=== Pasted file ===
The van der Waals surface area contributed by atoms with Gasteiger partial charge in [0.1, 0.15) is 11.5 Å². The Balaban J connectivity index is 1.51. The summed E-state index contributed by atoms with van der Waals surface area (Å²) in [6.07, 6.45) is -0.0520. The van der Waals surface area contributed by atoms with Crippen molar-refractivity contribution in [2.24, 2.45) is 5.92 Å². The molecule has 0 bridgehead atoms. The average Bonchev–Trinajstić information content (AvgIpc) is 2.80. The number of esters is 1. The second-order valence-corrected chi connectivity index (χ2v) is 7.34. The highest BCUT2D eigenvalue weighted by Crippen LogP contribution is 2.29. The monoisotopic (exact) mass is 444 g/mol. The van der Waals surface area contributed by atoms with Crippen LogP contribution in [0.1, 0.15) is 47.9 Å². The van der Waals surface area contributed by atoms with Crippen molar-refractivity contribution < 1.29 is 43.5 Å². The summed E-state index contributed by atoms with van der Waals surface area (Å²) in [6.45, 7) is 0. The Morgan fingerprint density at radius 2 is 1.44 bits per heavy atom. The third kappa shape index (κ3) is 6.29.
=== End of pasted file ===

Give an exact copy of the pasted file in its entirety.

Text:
The van der Waals surface area contributed by atoms with Gasteiger partial charge in [0.1, 0.15) is 11.5 Å². The Balaban J connectivity index is 1.51. The summed E-state index contributed by atoms with van der Waals surface area (Å²) in [6.07, 6.45) is -0.0520. The van der Waals surface area contributed by atoms with Crippen molar-refractivity contribution in [2.24, 2.45) is 5.92 Å². The molecule has 0 bridgehead atoms. The average Bonchev–Trinajstić information content (AvgIpc) is 2.80. The number of esters is 1. The second-order valence-corrected chi connectivity index (χ2v) is 7.34. The highest BCUT2D eigenvalue weighted by Crippen LogP contribution is 2.29. The monoisotopic (exact) mass is 444 g/mol. The van der Waals surface area contributed by atoms with Crippen LogP contribution in [0.1, 0.15) is 47.9 Å². The van der Waals surface area contributed by atoms with Crippen molar-refractivity contribution < 1.29 is 43.5 Å². The summed E-state index contributed by atoms with van der Waals surface area (Å²) in [6.45, 7) is 0. The Morgan fingerprint density at radius 2 is 1.44 bits per heavy atom. The third kappa shape index (κ3) is 6.29.